Mar 29, 2010

Excesses and Shortages

I am back at Grounded Cafe.

It is 10:15 AM, and I just dropped my dog Bacon off at a new groomer, not too far from my apartment. It's called Mr. & Mrs. Dog. The woman there seemed very nice, but her accent was a rare form that I absolutely could not place or penetrate.

I followed her almost entirely by making guesses about the meanings of her gestures and by constructing my replies such that they could have sprung entirely from personal inspiration, not strict response. When she said "vaccinations?" I asked her to repeat it three times, the third time by softly saying, "I don't understand what you're saying," because "vaccinations" started with an "O," and only had three syllables. "Ossendens" is the best transcription I can make.

I'm not making fun; I'm simply describing how hopeless I felt.

In any case, Bacon won't notice, and she seemed optimistic despite my warning: he won't let me clip his nails or trim his hair at all. He gets crazy nasty. To this, she said the one thing I understood, "Dey eye much personality."

I'm going to start using that as a euphemism for human pains-in-the-ass. "He has an abundance of personality." In fact, "She has a dire excess of personality." If nothing else, it makes me feel better about having a mild shortage of personality.

A tall, skinny young man with long blond hair, glasses, and brand-new too-tight black-denim trousers, says into his phone, while waiting in line: "I'm still high after last night. I can't help it. There's nothing to debate."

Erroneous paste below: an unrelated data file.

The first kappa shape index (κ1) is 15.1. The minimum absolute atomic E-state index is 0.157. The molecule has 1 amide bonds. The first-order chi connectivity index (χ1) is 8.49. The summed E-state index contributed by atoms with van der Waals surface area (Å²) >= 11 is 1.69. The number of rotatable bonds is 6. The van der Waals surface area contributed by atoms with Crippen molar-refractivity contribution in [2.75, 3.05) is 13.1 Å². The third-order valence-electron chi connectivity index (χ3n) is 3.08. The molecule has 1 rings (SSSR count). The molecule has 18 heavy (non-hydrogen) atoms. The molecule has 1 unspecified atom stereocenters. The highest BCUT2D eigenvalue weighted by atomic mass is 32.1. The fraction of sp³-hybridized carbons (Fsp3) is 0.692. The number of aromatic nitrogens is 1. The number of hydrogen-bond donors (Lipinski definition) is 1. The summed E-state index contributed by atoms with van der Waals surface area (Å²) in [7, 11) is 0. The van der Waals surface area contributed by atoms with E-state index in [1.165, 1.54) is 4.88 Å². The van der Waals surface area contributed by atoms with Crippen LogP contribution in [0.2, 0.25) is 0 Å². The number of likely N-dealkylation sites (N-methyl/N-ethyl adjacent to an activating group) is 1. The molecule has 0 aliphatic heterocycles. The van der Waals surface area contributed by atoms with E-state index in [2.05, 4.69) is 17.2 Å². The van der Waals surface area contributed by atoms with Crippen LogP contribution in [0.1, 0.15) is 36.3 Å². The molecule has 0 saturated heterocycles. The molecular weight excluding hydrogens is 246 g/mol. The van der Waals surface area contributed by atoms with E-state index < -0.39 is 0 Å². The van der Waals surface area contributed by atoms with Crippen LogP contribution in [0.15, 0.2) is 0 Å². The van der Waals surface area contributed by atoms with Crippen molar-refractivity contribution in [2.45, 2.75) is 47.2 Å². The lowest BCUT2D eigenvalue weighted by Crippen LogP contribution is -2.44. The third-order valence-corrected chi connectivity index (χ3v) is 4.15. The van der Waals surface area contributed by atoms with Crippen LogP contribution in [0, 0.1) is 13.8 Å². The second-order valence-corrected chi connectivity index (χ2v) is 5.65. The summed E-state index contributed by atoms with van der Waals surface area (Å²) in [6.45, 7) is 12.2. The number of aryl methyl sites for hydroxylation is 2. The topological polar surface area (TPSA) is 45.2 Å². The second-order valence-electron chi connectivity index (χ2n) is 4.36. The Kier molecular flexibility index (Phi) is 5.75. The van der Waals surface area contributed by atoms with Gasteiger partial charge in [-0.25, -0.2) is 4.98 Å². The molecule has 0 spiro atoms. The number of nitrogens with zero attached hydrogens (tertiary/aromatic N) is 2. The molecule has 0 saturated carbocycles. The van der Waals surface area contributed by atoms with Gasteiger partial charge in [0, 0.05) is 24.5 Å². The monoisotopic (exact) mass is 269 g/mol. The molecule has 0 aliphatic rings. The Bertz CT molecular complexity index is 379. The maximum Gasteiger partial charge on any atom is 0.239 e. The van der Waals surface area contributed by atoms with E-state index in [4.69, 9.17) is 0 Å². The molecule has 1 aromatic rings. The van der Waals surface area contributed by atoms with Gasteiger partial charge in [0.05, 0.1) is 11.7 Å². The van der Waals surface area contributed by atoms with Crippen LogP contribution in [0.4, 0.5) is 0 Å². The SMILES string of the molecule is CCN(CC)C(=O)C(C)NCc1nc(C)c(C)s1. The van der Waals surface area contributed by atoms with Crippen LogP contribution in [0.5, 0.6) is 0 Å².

Meanwhile, a man in a tweed jacket with a fedora hat marches, leaning forward, down the opposite side of Ventura Blvd. He carries a yellow envelope and jabs the air just slighty with it, never really raising his arm. He's saying something to himself, perhaps rehearsing the talking-to he'll give the recipient of that envelope. I wonder without substance whether he's heading to the bank.

And now I'm the only one here, aside from the employees. It's awkwardly quiet.

"It's slow today because it's Spring Break, I think. A lot of kids don't have classes," He says to She. Then they speak too quietly for me to hear. They have Spanish accents.

Perhaps I should've sat outside. There are new, richly coral-colored, almost red, umbrellas. Small in circumference, like the tables, but casting sufficient shade. And it's a beautiful day. 71 F degrees, yellow-touched white sunshine, 15% humidity and a barely present northerly breeze.

It's a Los Angeles day out there, and I'm sitting in a Northampton coffee house, with a dire shortage of personality.